Honduran and Redwood Baritone Ukulele - Custom Build-Sold

Looks like this may be another baritone year.  This is a Honduran and Redwood Baritone Ukulele.

Honduran and Rosewood Baritone Ukulele

Old growth redwood sound board.

It’s all about the wood.

Back and sidesHonduran Rosewood.

Honduran and Redwood Baritone ukulele

Yikes! Honduran Rosewood.

Sound Board: ’94 Redwood.  I’m calling this ’94 because, according to my supplier, it was cut in that year.  I guess we can say it is well seasoned and uniform of grain.

Honduran and Redwood Baritone Ukulele

“94 redwood sound board.

NeckHonduran Mahogany with carbon fiber truss rod.

Honduran and Redwood Baritone Ukulele

Kinda an all Honduran thing.

Fret Board and Bridge:  Western Ebony with gold “evo” frets.  1 3/8″ nut, 21″ scale with 15 frets to the body.

BindingIndia Rosewood with fuchsia/black fiber purfling.

Accent woodsHonduran Rosewood in all areas with the exception of the bevel cut-a-way which is Australian red mallee burl.   The cut-a-way was an after-thought as I am trying to use a composite of woods and fiber but wanting to make it simple enough to be time and cost effective.  It isn’t necessary with this 21″ scale and I think I’ve decided not to make it a standard feature.

BracingAdirondack for the top and Sitka for the back.

The rest of the build.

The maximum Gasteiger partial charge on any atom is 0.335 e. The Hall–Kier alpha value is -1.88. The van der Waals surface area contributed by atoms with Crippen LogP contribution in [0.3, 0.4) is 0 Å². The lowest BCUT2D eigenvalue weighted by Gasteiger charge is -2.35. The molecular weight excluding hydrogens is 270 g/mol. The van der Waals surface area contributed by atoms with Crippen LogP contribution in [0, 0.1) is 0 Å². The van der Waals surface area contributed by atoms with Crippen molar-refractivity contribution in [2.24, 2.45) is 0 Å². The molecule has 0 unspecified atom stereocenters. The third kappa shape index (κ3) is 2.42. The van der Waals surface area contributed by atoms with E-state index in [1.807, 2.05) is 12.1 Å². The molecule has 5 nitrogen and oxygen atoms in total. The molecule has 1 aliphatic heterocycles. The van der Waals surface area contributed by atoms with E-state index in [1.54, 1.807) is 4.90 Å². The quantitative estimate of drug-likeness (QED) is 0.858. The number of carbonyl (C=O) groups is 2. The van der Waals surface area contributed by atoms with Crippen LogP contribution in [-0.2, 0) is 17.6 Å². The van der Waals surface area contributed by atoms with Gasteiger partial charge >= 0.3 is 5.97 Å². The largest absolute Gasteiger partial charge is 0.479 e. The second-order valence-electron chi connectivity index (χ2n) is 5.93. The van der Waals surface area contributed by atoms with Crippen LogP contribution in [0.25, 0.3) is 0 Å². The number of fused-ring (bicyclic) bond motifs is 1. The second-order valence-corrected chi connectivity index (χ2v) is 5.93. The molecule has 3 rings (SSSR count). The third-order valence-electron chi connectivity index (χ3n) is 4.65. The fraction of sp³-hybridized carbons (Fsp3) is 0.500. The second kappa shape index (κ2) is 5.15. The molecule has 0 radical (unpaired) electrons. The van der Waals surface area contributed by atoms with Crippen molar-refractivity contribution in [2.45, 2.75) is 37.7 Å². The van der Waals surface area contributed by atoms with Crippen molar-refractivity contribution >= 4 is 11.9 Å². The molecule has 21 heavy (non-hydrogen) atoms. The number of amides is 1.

TunersGotoh UPT.

Nut and Saddlebone.

StringsOasis baritone “linear”.  The client is a classical guitar player and has changed the wound  3’rd to a flourocarbon to match his guitars.

CaseCrossrock ABS.

Honduran and Redwood Baritone Ukulele

Just barely fits in this Crossrock case.


This instrument is kinda experimental and built as a non-custom but was snapped up before I could  post for sale?

Built to my new baritone shape and size I was wondering how it might compare with the Brazilian and Redwood that I sent out last month.  I’d have to say “comparable”.  The redwood/rosewood combo really sings especially with the volume of this instrument. The ’94 redwood has a different look than the Fort Ross Chapel wood and is, I believe, a touch warmer.

The client is so happy that he’s already ordered another but with warmer woods for perhaps a different sound.  I’m also very interested so we have selected Pomelle Sapele with it’s killer looks for the back and sides and an Alaskan bearclaw top of moderate density–no cut-a-away.   I’ll brace the top again with the Adirondack just to maximize the comparison.

There you go, you’re basic Honduran and Redwood Baritone Ukulele.